Effective cyber security represents the greatest challenge of the online age. This applies all the way from protecting the data held by a third party supplier, to protecting critical infrastructure from crippling DDoS attacks.
Currently, security teams are struggling. The quantity and variety of cyber attacks directed (now purposefully) are overwhelming even the most stringent organisations. It is true, that the majority of successful breaches are the result of human error. However, aside from training, technology security solutions are required to protect endpoints and detect intrusions once in the network. Without them, vicious malware can run rampant for months, even years without being detected.
Improving cyber security best practice starts from the security team in an organisation. And, the more diverse a team, the better – in more ways than one.
A diverse workforce – overall – will lead to better business results. Companies in the top quartile for racial and ethnic diversity are 35% more likely to have financial returns above their respective national industry medians, according to McKinsey research.
At the same time, a 2015 study from Bersin by Deloitte showed that diverse companies had 2.3 times higher cash flow per employee over a three-year period than non-diverse companies did.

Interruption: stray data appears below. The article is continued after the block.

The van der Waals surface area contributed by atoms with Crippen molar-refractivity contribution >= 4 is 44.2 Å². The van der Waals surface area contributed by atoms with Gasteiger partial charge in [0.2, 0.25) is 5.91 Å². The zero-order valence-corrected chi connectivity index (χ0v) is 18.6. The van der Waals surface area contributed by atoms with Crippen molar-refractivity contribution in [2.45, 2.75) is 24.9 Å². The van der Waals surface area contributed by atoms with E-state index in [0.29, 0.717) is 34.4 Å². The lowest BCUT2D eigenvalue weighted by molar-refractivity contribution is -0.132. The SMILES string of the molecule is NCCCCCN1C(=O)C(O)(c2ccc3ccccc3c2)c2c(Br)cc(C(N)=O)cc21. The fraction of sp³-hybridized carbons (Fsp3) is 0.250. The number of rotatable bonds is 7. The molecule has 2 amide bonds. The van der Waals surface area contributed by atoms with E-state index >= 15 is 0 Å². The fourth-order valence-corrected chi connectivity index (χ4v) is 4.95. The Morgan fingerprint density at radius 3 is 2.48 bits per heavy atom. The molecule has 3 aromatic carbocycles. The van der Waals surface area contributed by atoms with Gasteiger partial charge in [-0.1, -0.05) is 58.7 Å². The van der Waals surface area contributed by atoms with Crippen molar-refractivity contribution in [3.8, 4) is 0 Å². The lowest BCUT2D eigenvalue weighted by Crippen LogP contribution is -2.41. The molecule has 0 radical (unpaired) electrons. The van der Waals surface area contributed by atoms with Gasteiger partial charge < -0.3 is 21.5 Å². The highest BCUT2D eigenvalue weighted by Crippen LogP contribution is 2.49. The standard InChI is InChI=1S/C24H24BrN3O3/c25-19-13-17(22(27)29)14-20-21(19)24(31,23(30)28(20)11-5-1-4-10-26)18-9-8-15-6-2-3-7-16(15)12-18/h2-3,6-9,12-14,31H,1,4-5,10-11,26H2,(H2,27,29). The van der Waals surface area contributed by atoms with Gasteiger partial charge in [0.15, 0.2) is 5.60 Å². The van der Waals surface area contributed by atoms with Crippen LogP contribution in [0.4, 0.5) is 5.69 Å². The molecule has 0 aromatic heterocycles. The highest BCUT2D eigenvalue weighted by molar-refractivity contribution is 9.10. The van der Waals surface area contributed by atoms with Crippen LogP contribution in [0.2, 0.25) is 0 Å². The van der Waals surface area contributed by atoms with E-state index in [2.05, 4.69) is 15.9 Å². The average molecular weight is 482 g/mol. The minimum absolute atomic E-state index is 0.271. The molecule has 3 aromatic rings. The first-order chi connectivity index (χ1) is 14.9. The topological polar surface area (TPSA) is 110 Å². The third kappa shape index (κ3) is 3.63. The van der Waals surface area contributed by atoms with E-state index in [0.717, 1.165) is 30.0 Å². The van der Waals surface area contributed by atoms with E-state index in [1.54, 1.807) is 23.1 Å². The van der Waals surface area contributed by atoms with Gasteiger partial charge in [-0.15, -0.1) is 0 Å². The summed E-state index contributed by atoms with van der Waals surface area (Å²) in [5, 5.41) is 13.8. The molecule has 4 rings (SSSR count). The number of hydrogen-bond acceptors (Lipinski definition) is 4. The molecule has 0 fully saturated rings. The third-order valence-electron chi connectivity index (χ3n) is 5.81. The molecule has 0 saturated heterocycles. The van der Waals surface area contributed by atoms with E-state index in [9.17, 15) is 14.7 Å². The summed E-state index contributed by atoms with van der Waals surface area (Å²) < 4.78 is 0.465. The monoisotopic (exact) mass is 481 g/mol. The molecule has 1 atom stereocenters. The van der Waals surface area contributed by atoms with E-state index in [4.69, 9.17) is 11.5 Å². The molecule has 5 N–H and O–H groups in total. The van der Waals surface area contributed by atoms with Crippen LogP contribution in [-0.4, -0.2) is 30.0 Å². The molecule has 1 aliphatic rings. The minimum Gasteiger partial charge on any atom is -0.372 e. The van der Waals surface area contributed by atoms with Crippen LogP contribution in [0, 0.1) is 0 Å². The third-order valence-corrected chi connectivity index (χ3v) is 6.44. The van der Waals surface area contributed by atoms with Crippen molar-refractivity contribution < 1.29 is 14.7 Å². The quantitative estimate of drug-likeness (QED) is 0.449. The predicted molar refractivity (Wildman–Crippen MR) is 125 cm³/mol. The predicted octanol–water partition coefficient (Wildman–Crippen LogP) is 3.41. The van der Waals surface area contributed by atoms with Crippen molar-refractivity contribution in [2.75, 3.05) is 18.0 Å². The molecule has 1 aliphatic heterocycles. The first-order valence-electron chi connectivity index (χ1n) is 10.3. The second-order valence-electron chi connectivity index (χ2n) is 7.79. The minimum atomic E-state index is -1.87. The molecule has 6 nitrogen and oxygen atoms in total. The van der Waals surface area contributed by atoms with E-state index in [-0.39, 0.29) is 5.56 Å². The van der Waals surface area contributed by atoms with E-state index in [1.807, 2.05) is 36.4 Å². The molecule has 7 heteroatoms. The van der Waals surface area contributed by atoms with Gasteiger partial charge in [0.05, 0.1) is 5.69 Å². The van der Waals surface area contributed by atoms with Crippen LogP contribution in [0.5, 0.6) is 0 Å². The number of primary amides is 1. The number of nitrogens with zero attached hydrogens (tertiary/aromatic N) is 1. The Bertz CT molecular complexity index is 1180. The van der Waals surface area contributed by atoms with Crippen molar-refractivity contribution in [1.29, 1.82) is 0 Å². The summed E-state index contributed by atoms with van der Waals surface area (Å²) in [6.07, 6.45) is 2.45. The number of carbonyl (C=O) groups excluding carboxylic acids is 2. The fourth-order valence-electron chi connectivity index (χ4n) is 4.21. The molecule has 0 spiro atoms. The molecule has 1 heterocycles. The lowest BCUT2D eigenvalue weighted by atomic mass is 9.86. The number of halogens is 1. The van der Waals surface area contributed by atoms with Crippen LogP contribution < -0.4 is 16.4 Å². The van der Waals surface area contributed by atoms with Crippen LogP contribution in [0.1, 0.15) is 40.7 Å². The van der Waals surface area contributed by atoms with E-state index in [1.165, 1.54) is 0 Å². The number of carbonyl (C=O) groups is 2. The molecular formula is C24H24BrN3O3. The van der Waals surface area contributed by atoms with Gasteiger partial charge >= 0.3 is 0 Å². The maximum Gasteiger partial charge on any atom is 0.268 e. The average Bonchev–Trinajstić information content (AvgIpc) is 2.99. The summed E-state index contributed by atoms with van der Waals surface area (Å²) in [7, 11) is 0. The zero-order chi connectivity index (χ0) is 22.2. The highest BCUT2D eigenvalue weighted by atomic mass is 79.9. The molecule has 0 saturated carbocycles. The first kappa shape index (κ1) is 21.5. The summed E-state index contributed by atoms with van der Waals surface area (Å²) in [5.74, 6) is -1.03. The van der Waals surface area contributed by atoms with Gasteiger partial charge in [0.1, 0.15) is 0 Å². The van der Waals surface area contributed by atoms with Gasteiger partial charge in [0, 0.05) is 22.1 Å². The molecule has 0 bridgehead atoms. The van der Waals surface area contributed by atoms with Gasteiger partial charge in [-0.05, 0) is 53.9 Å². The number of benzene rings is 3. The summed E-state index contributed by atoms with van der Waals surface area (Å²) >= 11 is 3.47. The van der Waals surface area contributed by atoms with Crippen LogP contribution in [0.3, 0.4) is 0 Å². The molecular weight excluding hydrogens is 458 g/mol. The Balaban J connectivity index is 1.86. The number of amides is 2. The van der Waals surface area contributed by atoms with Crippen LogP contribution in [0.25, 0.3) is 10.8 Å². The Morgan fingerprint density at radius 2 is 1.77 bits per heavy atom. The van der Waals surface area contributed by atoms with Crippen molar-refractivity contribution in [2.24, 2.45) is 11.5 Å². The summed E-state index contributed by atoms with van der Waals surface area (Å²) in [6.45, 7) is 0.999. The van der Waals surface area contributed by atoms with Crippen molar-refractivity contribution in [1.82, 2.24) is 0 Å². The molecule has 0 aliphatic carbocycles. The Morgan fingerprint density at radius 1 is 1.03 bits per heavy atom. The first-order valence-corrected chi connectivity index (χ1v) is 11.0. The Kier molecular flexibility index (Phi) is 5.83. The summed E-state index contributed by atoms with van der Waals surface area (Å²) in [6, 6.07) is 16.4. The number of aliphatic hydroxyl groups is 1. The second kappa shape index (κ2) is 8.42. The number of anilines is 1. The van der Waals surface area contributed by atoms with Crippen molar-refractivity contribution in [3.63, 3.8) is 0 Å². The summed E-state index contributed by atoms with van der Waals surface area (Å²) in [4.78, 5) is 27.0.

The studies come to the same conclusion – diversity is beneficial to business success, in all aspects. A 2015 study of 7,600 London firms found that companies with diverse management are more likely to introduce new product innovations than their homogenous counterparts.
Solving the security skills gap
It is predicted there will be a global shortfall of skills to the tune of 3.5 million open cyber security jobs by 2021, according to research from Cybersecurity Ventures.
“The security skills gap could be solved by more diversity,” said Tara O’Sullivan, CMO at Skillsoft.
Currently, women make up only 23% of STEM occupations in the UK, according to WISE. But, if this number rose the skills gap would naturally narrow. “Put simply,” said O’Sullivan, “closing the tech diversity gap can help to close the security skills gap. Women are an untapped resource of IT talent.”
Security needs ‘diverse skills’
It is clear that diversity, whether that is gender, ethnicity or background, can help any team. But, it is perhaps underestimated how well it can help security teams – according to Javvad Malik, security advocate at AlienVault.
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“While homogenous teams feel easier to operate in, it can lead to stagnation, or specialisation in some aspects at the expense of others,” he said.
“Beyond this, security teams need diversity because of the diversity of challenges that it faces. Cyber/information security isn’t a narrowly-defined field, where one skill set can cover the entire spectrum.”
“There are diverse requirements to write policy, check for compliance, reverse engineer malware, investigate incidents, architect secure design, interact with project management or senior stakeholders – the list goes on. It’s reasonable to expect a diverse group will bring about the diverse skills needed.”